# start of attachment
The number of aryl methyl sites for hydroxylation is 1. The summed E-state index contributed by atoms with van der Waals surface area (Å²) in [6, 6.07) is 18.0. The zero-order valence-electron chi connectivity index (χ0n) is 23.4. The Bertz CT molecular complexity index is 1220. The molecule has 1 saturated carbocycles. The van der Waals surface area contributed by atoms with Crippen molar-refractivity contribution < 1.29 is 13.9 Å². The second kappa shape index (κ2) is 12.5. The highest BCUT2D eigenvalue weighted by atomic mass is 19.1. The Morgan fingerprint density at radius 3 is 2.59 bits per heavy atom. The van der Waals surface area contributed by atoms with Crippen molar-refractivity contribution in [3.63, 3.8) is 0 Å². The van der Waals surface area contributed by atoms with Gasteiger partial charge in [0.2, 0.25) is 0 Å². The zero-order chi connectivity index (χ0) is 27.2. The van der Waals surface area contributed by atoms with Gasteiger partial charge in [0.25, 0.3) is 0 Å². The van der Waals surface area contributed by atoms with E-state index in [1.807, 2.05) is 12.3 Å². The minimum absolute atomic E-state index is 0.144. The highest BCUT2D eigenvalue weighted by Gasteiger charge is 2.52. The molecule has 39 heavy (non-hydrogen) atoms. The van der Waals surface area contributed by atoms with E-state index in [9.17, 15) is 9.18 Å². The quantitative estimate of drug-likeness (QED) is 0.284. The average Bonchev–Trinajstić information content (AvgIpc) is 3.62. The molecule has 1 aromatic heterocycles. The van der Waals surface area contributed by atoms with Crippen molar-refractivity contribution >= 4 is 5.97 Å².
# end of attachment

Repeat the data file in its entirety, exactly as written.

The number of aryl methyl sites for hydroxylation is 1. The summed E-state index contributed by atoms with van der Waals surface area (Å²) in [6, 6.07) is 18.0. The zero-order valence-electron chi connectivity index (χ0n) is 23.4. The Bertz CT molecular complexity index is 1220. The molecule has 1 saturated carbocycles. The van der Waals surface area contributed by atoms with Crippen molar-refractivity contribution < 1.29 is 13.9 Å². The second kappa shape index (κ2) is 12.5. The highest BCUT2D eigenvalue weighted by atomic mass is 19.1. The Morgan fingerprint density at radius 3 is 2.59 bits per heavy atom. The van der Waals surface area contributed by atoms with Crippen molar-refractivity contribution in [3.63, 3.8) is 0 Å². The van der Waals surface area contributed by atoms with Gasteiger partial charge in [0.2, 0.25) is 0 Å². The zero-order chi connectivity index (χ0) is 27.2. The van der Waals surface area contributed by atoms with Gasteiger partial charge in [0.25, 0.3) is 0 Å². The van der Waals surface area contributed by atoms with E-state index in [1.807, 2.05) is 12.3 Å². The minimum absolute atomic E-state index is 0.144. The highest BCUT2D eigenvalue weighted by Gasteiger charge is 2.52. The molecule has 39 heavy (non-hydrogen) atoms. The van der Waals surface area contributed by atoms with E-state index in [9.17, 15) is 9.18 Å². The quantitative estimate of drug-likeness (QED) is 0.284. The average Bonchev–Trinajstić information content (AvgIpc) is 3.62. The molecule has 1 aromatic heterocycles. The van der Waals surface area contributed by atoms with Crippen molar-refractivity contribution >= 4 is 5.97 Å².